Sunday, January 18, 2015

Heading Off into the Jungle: Bazara-Goeche La Trek Day 1-3

Just a note of background before I jump back into the diary:  When I was in the planning stages of this trip, I'd contacted Lamdik Ecoventures about doing just the same Goeche La trek I'd done on my prior visit.  When he heard that we were a fit group and keenly interested in seeing rhododendrons, he recommended a longer, tougher trip - one that spent more time in the forests away from the heavily impacted hills around Dzongri.  It didn't take much convincing for me or for my group: an area less traveled, more pristine and more challenging?  Sign us up!  It meant fewer days available for sight-seeing in the cities, but we all knew what we'd really come to see and that was mountains and forests.  
This trek would start out in an area much less frequently visited by tourists and would end on the popular Goeche La route, so we could get the best of both worlds.  The trade off was that we really had almost no idea what we were in for: the length of the walking was described in hours rather than distance, and the difficulty was given from the point of view of a native who regularly walks steep trails for long distances at elevation.  It would be tough to gauge what we were in for from day-to-day...truly the definition of adventure! 

Trek Day 1:  In my little bed at the Family Guest House, I slept like a dead thing.  I woke, still feeling a little dizzy from the ride and groggy from the drugs.  Our guide had some last-minute preparations to do, so we had some time in the morning for a delicious breakfast and a leisurely walk to the holy Lake Khecheopalri.  This was a good thing...a little recovery window which (in retrospect) should have been a whole day.

Lake Khecheopalri is a lovely spot, sacred to both Buddhists and Hindu.  It is a "wishes fulfilling lake", and there are many small stupas, shrines and statues on the path to the lake, as well as seemingly hundreds of small stacks of wishing stones (which look to me like cairns).  Signs everywhere warn people to be respectful of the sacred nature of the lake and to not pollute it or the silence that surrounds it.  We certainly enjoyed the peace and quiet after the noise of Siliguri and the dust of the road.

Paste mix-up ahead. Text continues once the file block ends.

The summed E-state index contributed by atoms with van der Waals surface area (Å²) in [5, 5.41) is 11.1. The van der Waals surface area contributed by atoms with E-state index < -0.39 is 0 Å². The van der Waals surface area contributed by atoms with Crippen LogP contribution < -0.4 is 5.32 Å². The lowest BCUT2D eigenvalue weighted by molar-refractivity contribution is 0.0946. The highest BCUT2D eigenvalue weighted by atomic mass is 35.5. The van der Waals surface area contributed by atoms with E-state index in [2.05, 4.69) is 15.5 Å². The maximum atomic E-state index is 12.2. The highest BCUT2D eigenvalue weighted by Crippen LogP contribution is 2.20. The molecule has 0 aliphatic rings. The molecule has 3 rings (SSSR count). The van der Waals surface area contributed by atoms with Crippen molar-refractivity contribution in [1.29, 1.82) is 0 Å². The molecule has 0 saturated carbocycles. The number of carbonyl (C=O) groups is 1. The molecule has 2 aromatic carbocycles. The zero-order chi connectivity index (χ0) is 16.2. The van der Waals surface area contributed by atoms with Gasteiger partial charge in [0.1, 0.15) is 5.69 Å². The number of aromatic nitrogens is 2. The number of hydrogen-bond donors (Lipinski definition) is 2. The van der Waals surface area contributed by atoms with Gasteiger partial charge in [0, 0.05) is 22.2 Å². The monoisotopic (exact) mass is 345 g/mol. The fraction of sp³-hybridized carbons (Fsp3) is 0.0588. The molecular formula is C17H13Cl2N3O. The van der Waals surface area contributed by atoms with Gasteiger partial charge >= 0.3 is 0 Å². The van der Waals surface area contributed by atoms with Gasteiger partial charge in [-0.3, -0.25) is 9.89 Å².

The path through the garden at the Family Guest House

Village at Lake Khecheopalri 

Jetty which takes you to the lake edge.  There were many groups praying during our visit. really was me 

Prayer wheels on the jetty

Panorama of the lake.  It sits in a glacial valley or névé

You can hear the quiet, right?

A small temple on the path to the lake

Prayer wheel in the temple

A small nunnery near the lake.
When we were through at the lake, we returned to the guest house and loaded up in the cars again for the short ride to our "trailhead".  Though we would be leaving the vehicles behind, the beginning of our hike was actually on the "road" to the next village - but it's a road for feet.  6 hikers, 9 guides and 16 draft animals started the steep climb into the mountains.  It was to be a pretty long day, with a lunch stop at a ridgetop above the small village of Lamathang

And it was spectacular from the word go.

Heading up the first hill.  There was no flat warm up for this hike!

A grass hut a small way off the road.